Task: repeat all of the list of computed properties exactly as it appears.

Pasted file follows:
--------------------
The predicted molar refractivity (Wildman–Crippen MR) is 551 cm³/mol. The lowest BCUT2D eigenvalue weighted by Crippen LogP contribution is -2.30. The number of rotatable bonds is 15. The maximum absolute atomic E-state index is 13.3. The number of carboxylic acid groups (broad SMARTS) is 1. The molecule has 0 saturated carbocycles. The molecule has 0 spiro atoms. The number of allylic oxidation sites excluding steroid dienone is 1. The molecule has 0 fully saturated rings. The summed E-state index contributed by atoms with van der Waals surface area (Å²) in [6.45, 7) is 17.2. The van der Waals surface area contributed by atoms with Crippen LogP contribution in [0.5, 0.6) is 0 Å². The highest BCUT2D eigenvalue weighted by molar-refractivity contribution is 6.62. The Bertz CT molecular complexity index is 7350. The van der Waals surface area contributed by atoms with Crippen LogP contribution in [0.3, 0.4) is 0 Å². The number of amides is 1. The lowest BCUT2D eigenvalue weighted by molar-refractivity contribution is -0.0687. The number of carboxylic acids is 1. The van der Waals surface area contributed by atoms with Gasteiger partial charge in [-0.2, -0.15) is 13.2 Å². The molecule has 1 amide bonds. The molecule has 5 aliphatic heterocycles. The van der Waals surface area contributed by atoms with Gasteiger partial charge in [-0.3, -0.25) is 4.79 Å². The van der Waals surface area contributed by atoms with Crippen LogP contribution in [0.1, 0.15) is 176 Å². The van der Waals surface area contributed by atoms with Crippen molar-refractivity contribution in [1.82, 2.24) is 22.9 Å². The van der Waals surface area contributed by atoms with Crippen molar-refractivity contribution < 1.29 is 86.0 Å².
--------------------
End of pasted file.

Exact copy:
The predicted molar refractivity (Wildman–Crippen MR) is 551 cm³/mol. The lowest BCUT2D eigenvalue weighted by Crippen LogP contribution is -2.30. The number of rotatable bonds is 15. The maximum absolute atomic E-state index is 13.3. The number of carboxylic acid groups (broad SMARTS) is 1. The molecule has 0 saturated carbocycles. The molecule has 0 spiro atoms. The number of allylic oxidation sites excluding steroid dienone is 1. The molecule has 0 fully saturated rings. The summed E-state index contributed by atoms with van der Waals surface area (Å²) in [6.45, 7) is 17.2. The van der Waals surface area contributed by atoms with Crippen LogP contribution in [0.5, 0.6) is 0 Å². The highest BCUT2D eigenvalue weighted by molar-refractivity contribution is 6.62. The Bertz CT molecular complexity index is 7350. The van der Waals surface area contributed by atoms with Crippen LogP contribution in [0.3, 0.4) is 0 Å². The number of amides is 1. The lowest BCUT2D eigenvalue weighted by molar-refractivity contribution is -0.0687. The number of carboxylic acids is 1. The van der Waals surface area contributed by atoms with Gasteiger partial charge in [-0.2, -0.15) is 13.2 Å². The molecule has 1 amide bonds. The molecule has 5 aliphatic heterocycles. The van der Waals surface area contributed by atoms with Gasteiger partial charge in [-0.3, -0.25) is 4.79 Å². The van der Waals surface area contributed by atoms with Crippen LogP contribution in [0.1, 0.15) is 176 Å². The van der Waals surface area contributed by atoms with Crippen molar-refractivity contribution in [1.82, 2.24) is 22.9 Å². The van der Waals surface area contributed by atoms with Crippen molar-refractivity contribution < 1.29 is 86.0 Å².